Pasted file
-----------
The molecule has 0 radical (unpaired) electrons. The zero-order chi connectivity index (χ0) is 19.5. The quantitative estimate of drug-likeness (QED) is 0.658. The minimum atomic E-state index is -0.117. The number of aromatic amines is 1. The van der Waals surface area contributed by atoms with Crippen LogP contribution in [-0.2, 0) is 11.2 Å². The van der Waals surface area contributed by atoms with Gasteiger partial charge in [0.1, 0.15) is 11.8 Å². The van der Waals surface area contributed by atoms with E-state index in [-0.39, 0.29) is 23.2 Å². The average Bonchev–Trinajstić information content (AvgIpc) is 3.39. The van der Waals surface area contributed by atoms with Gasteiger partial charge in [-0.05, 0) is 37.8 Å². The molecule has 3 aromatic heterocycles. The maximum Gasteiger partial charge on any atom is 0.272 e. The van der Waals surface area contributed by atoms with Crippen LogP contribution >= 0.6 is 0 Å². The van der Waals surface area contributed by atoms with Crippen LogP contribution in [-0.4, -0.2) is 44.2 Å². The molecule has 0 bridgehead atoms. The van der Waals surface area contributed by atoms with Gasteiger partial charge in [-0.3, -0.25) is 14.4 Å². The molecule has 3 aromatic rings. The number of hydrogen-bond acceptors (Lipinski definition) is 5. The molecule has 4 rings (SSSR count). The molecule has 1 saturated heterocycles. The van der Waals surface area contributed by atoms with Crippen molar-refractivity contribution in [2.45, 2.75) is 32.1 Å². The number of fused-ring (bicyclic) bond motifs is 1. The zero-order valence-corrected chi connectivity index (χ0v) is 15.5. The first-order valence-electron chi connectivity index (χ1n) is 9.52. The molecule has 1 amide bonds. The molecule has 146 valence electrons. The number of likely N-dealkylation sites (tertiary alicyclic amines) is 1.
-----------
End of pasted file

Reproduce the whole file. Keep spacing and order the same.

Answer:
The molecule has 0 radical (unpaired) electrons. The zero-order chi connectivity index (χ0) is 19.5. The quantitative estimate of drug-likeness (QED) is 0.658. The minimum atomic E-state index is -0.117. The number of aromatic amines is 1. The van der Waals surface area contributed by atoms with Crippen LogP contribution in [-0.2, 0) is 11.2 Å². The van der Waals surface area contributed by atoms with Gasteiger partial charge in [0.1, 0.15) is 11.8 Å². The van der Waals surface area contributed by atoms with E-state index in [-0.39, 0.29) is 23.2 Å². The average Bonchev–Trinajstić information content (AvgIpc) is 3.39. The van der Waals surface area contributed by atoms with Gasteiger partial charge in [-0.05, 0) is 37.8 Å². The molecule has 3 aromatic heterocycles. The maximum Gasteiger partial charge on any atom is 0.272 e. The van der Waals surface area contributed by atoms with Crippen LogP contribution >= 0.6 is 0 Å². The van der Waals surface area contributed by atoms with Crippen LogP contribution in [-0.4, -0.2) is 44.2 Å². The molecule has 0 bridgehead atoms. The van der Waals surface area contributed by atoms with Gasteiger partial charge in [-0.3, -0.25) is 14.4 Å². The molecule has 3 aromatic rings. The number of hydrogen-bond acceptors (Lipinski definition) is 5. The molecule has 4 rings (SSSR count). The molecule has 1 saturated heterocycles. The van der Waals surface area contributed by atoms with Crippen molar-refractivity contribution in [2.45, 2.75) is 32.1 Å². The number of fused-ring (bicyclic) bond motifs is 1. The zero-order valence-corrected chi connectivity index (χ0v) is 15.5. The first-order valence-electron chi connectivity index (χ1n) is 9.52. The molecule has 1 amide bonds. The molecule has 146 valence electrons. The number of likely N-dealkylation sites (tertiary alicyclic amines) is 1.